4. Online courses are not right for all students. I agree with her on this statement. In order to be in an online class, you need to be motivated. You need to be able to complete work on your own time. Some students don’t have what it takes to work on their own, so an online class may not be right for them.
5. Ask students what works and what doesn’t. This is a great point because if you don’t ask, how will you know? If you find out what didn’t work then you can change it for the better so it goes more smoothly next time.
6. Share ideas; collaborate and communicate with others online. This is a very good point. By reaching out to other teachers, you can see what others are doing, how their online classes are going, and what is working for them. This is the best way to get ideas for your own online class.
7. Teaching online can inform me what to do in the classroom if you teach online and in the classroom. I think this will help me out since I will teach in the classroom and online. I can see what needs to be explained more online. In the classroom, I can help students right then and there, but online I have to be more detailed on the assignments so they don’t get confused on how to do it.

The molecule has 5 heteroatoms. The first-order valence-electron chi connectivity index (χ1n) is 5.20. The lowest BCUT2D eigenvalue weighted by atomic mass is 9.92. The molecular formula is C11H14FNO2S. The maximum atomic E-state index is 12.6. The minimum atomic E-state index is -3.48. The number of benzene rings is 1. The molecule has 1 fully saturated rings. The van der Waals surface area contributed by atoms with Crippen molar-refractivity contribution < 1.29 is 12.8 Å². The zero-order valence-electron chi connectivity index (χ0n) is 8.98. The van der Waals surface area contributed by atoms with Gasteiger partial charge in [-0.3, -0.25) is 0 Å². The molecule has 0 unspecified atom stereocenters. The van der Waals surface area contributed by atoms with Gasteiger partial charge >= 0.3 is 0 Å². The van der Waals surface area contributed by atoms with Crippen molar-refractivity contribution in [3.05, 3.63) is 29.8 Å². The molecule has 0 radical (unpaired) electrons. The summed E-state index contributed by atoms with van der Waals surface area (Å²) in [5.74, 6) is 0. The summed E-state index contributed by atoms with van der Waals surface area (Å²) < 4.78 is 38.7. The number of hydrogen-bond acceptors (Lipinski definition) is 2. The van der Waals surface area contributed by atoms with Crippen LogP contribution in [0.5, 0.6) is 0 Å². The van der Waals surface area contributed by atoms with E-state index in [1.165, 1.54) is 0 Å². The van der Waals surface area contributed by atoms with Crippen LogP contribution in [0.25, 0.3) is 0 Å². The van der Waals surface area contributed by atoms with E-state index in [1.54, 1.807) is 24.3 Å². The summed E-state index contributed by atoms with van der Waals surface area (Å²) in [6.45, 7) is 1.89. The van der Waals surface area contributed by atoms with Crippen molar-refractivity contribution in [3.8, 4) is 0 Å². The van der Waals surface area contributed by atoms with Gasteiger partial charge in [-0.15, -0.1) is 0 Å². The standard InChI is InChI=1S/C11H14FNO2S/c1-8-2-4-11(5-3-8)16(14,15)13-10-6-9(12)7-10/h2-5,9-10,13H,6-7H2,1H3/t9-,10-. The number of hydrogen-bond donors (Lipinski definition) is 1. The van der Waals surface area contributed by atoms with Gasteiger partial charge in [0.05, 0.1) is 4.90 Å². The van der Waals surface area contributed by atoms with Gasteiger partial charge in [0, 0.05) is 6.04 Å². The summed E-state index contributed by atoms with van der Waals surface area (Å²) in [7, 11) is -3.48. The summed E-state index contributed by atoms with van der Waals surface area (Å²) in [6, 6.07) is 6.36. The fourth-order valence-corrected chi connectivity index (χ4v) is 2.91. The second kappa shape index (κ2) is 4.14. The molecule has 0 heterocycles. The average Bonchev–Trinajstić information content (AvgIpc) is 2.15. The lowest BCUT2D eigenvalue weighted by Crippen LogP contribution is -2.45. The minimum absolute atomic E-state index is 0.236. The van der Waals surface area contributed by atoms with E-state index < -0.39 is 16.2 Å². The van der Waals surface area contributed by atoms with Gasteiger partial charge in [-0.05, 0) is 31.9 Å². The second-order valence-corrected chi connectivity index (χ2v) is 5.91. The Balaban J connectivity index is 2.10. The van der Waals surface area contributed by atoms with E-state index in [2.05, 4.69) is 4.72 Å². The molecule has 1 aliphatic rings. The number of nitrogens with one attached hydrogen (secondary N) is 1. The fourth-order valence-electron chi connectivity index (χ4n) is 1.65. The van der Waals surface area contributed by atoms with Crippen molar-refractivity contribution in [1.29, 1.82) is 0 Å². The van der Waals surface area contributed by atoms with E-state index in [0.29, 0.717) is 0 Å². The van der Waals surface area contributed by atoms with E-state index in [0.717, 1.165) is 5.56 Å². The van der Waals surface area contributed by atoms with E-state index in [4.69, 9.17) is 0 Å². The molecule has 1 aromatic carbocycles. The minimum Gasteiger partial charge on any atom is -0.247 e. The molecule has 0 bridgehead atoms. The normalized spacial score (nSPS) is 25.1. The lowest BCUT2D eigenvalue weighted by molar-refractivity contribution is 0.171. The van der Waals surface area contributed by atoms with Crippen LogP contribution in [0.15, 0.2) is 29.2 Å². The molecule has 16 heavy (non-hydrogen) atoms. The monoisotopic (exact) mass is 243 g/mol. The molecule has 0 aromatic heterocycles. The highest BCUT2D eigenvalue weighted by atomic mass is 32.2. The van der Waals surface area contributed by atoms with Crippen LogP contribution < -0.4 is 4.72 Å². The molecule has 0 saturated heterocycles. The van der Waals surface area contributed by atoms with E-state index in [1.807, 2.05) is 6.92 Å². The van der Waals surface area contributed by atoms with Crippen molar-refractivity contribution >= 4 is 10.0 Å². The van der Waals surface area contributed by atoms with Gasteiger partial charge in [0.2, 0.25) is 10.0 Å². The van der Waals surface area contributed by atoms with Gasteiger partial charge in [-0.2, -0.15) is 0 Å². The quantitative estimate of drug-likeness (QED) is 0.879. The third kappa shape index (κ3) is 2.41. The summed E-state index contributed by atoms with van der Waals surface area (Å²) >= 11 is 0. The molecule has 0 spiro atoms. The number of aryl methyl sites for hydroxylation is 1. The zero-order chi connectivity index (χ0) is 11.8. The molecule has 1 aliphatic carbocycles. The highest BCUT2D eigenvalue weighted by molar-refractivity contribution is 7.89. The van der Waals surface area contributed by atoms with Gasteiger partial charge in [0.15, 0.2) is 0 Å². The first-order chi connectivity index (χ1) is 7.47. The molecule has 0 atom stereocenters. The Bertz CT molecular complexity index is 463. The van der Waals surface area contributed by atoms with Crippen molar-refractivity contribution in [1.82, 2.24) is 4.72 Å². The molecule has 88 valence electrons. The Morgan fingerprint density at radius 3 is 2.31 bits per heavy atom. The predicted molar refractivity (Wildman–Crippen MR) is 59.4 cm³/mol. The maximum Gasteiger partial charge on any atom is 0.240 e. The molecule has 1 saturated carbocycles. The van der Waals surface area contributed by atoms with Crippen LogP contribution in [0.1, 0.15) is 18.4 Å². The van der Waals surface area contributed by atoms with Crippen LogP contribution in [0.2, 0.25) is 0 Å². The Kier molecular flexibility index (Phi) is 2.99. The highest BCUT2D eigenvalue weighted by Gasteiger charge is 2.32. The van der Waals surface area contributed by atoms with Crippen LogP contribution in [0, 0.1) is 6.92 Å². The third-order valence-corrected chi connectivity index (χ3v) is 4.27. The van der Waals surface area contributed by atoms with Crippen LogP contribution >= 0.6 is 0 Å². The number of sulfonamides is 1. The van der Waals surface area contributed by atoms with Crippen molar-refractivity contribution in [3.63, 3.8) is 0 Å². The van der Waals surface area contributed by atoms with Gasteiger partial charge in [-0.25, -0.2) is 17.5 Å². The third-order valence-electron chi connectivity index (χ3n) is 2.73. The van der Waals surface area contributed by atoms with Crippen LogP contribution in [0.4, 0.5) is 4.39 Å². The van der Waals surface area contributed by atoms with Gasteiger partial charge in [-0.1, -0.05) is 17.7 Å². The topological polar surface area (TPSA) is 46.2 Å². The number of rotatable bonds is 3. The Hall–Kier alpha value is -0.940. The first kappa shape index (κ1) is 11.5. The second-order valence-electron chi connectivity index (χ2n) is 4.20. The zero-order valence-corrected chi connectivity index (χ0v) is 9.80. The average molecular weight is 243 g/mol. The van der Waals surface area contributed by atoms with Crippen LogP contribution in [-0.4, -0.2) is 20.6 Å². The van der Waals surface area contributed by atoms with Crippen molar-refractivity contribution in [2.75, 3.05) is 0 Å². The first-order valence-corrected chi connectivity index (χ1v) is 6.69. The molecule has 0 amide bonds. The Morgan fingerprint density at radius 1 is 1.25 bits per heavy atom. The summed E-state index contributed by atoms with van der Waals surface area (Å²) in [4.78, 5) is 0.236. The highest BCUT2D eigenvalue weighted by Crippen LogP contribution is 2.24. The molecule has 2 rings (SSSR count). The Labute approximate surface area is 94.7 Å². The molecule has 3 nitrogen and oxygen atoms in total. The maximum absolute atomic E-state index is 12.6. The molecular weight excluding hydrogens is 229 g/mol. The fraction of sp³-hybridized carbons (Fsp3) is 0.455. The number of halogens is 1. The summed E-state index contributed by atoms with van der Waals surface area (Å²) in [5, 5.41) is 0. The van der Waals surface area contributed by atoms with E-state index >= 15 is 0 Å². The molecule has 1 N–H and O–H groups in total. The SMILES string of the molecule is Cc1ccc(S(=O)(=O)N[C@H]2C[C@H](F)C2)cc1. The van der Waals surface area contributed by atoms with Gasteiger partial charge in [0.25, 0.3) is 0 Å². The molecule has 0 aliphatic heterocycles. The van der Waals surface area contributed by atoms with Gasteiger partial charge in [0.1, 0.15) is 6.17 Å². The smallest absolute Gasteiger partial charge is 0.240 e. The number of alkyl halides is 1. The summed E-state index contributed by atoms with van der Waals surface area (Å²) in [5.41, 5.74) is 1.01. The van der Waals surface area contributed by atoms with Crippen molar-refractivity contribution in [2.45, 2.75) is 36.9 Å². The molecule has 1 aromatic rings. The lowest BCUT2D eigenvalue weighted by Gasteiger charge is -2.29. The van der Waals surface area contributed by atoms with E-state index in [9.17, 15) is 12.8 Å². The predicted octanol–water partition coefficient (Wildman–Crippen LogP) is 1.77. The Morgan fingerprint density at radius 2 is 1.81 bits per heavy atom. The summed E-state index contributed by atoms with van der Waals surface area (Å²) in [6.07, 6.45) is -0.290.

Below is a table from Craig et al. (2008) that really fits well with what I see an online teacher’s role to be. I believe an online teacher has to play all of these roles, in one way or another.

I am feeling comfortable teaching my online class so far. I know issues will probably arise once I really get started, but I will adjust when I need to. I like what (Craig, et, al., 2008) mention about the reflection journals students write. I think I am going to do this with my current class, so both I and the students can see what they have gained as they progress through the course. I look forward to seeing how it goes and how the students will progress through the class.


Craig, A., Goold, A., Coldwell, J., & Mustard, J. (2008). Perceptions of Roles and Responsibilities in Online Learning: A Case Study. Retrieved February 12, 2017, from

Everson, M. (2009). Elearn Magazine: 10 Things I’ve Learned About Teaching Online. Retrieved February 12, 2017, from

Shamsy, J. (2014). Elearn Magazine: A Balancing Act Part I: Technical Support and the Online Instructor. Retrieved February 12, 2017, from